By Jonathan Lawrence
The Calgary Underground Film Festival, now in its fourteenth year, will be returning this April to shock, startle and surprise local film lovers. Each year, the team behind the festival somehow manages to round up a few dozen of the most esoteric, thrilling, thought-provoking, funny, and downright weird films you’ll ever see, and this year is no different. Programming Director Brenda Lieberman was able to tell us all about it.
“I love the lineup this year,” says Lieberman, positive as ever. Her unwavering optimism towards her festivals, including the Calgary International Film Festival, is the hard-earned product of endless hours screening and narrowing down the exponentially growing number of independent films submitted each year. Selecting the films that make the final lineup isn’t as simple as choosing names out of a hat, or by seeing what other festivals are playing. Calgary’s film festivals are truly crafted with the city’s audiences in mind.
“We’re always looking for a broad mix of films so we can appeal to everybody,” she says. “There’s some that are very edgy or provocative or challenging in different ways, but not for the sake of it,” acknowledging the simplistic and inaccurate view that these are films with all style and no substance. “We feel really passionately about the films [and] connected with them in different ways. There’s different styles for everybody. We wanted to make sure we had an animation film this year (My Entire High School is Sinking Into the Sea). They’re all accessibly weird, they all have something uniquely amazing about them.”
One such film was a documentary called “Love and Saucers,” which tells the story about an elderly man who believes he’s had extraterrestrial communication throughout his entire life, including having interspecies romance with one. You can’t make this stuff up, folks, but damn if it isn’t fascinating.
“I love that film,” chimed in Lieberman.
Calgary’s art scene has been growing every year, though it’s hard to explain why. Perhaps the demographics have shifted, or social media has improved the exposure to these events, but regardless, the Calgary Underground Film Festival is seeing record attendances each year. Lieberman says if last year’s success is any indication of this year, then they’re in business. “[It was] the best year we had and that’s what people feel about this year. If we keep the numbers up we can potentially expand next year.”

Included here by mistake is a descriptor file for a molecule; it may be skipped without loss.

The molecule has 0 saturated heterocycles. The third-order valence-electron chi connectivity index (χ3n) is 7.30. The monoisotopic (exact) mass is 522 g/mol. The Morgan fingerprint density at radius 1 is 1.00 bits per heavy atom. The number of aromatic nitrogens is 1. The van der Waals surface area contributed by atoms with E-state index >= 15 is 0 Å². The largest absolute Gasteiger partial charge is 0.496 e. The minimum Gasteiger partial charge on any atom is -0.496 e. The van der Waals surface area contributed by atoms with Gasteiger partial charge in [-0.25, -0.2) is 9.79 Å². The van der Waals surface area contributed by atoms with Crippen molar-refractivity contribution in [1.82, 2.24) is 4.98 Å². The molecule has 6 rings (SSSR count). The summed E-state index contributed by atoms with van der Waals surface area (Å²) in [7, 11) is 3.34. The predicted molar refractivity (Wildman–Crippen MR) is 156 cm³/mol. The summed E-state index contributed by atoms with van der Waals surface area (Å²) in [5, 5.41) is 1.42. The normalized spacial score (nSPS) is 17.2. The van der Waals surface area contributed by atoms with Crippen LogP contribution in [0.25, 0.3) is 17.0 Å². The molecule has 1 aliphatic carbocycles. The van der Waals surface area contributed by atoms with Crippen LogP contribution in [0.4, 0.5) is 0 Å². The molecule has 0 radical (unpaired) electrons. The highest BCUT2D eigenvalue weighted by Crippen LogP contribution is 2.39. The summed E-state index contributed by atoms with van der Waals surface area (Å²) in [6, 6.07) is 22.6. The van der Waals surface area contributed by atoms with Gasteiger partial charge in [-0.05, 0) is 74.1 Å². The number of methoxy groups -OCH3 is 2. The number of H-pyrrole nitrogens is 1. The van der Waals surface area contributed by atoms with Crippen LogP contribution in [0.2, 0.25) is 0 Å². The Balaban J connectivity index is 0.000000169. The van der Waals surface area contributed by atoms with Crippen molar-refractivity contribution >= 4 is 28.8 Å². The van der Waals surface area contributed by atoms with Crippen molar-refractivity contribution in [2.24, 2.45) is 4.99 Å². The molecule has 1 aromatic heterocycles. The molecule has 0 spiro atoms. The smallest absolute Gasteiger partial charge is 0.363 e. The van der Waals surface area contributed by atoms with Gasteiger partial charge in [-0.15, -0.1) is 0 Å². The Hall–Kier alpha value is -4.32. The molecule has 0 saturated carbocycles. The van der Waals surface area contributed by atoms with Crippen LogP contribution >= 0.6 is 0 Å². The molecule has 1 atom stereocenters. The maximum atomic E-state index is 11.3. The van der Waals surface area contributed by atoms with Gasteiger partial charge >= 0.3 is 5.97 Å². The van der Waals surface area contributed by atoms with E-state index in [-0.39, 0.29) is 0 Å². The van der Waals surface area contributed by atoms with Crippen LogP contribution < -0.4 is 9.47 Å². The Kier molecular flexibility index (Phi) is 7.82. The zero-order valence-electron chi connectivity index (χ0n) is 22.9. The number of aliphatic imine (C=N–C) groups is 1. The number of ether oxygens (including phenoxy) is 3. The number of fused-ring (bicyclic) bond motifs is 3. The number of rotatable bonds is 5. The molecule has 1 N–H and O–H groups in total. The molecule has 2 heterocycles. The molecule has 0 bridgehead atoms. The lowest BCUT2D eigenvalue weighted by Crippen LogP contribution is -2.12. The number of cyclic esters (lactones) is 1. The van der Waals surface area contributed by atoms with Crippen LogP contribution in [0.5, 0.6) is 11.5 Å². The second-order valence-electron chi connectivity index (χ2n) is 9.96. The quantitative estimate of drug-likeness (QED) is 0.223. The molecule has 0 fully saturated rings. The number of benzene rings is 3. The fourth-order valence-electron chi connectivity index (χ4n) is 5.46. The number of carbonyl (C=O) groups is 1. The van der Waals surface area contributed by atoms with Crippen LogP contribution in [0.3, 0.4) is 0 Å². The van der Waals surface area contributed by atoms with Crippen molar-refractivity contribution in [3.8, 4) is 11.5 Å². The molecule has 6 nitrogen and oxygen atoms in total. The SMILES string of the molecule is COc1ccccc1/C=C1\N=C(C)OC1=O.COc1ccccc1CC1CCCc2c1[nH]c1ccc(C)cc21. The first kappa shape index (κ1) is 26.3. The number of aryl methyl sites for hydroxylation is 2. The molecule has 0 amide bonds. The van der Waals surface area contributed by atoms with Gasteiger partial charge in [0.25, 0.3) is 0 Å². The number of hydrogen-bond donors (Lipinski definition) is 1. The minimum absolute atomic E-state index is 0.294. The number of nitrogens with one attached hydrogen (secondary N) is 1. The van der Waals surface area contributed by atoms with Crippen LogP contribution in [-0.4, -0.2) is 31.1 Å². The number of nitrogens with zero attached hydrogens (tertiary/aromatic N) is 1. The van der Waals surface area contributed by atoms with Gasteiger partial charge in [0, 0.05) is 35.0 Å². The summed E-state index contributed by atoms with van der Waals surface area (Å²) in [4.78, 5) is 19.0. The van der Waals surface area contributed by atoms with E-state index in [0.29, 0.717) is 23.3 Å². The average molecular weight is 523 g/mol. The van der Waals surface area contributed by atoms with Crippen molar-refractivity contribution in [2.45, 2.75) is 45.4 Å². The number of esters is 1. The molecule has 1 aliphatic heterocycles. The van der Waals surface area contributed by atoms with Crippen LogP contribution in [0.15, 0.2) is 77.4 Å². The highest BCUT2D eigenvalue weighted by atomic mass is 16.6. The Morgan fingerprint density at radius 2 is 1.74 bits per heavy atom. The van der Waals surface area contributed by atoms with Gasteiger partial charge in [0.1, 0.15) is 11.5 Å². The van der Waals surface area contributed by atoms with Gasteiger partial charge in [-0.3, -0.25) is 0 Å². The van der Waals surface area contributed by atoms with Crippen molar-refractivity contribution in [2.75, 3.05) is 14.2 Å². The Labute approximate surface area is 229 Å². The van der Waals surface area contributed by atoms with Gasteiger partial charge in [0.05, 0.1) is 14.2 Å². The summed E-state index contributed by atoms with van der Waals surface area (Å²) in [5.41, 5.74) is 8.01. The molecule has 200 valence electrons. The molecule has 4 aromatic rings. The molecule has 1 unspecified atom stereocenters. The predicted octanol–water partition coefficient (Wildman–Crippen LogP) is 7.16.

Interestingly, although other underground film festivals around North America draw bigger audiences, such as the Chicago Underground Film Festival, Calgary’s version shows more films and runs longer. “You’re programming to fit your audience but you’re also having to program a little bit in a bit of an ebb and flow and with an eye open what is going on in your city.”
It seems though at this rate that Calgary’s may join the ranks of Chicago or Boston. Lieberman states that each festival works closely with one another, which she says “keeps [them] on their toes.”
Although each film in the lineup looks promising, we asked Lieberman which ones most excited her, a question which proved to be as difficult to answer as the dreaded “What kind of music do you listen to?” After some careful thought, she conceded that the Israeli film, People That Are Not Me, and the other world films were particularly worth seeing. “[They’re] all outstanding. I love all of them.”
That said, she expressed how excited the festival programmers were to obtain The Little Hours after seeing it at Sundance, a comedy about a group of emotionally unstable nuns starring Alison Brie, Aubrey Plaza, Nick Offerman and Fred Armisen, to name some of the comedic cast. “The second I saw it, I said this is perfect for our opening,’ she says. “We’re looking for something that’s going to be really fun to kick off the festival.” She assures that it’s still going to be accessible, despite being quirky and edgy. “Having a religious comedy on Easter Monday we thought was perfect,” she joked.
Despite the growing success of film festivals in Calgary, it’s not without its challenges. Digital streaming trends have presented problems for all forms of media, and film festivals are no exception. Lieberman explains the pace in which things are moving to Netflix means that film distributors are not necessarily planning festivals as part of their strategy. She suggests that the festival might have to consider picking up films faster than they come out or that they might have to consider down the road what it means to show a film that’s already been released. She stresses though that the experience is far better with an audience. “The point of all this is that it is more fun to come out to be part of a festival,” she says. “It encourages conversation.”
One the best aspects of the Calgary Underground Film Festival is the Saturday Morning All-You-Can-Eat Cereal Cartoon Party, which is as fun as it is wordy – so, a lot. Each year, the festival celebrates retro cartoons and cereal for a day of pure nostalgia and has grown in popularity immensely. “For years, we were just in one theatre and we were selling it out and then we expanded to two theatres,” Lieberman said. “This year’s Saturday is Earth Day and we’re gonna be switching a lot of our stuff to biodegradable and compostable. It’s really fun and crazy and people can bring their kids, people wear pyjamas and dress up.”
Equal parts fun, odd, and bold, the Calgary Underground Film Festival has something for everyone. This year, they created a new online system where if people choose to buy more than five tickets at a time, they’ll get a much more efficient price. So max out that dollar and spend some time underground this April. See you down there.
CUFF will run from April 17-23 at the Globe Cinema.CUFF, CUFF 2017, Globe Cinema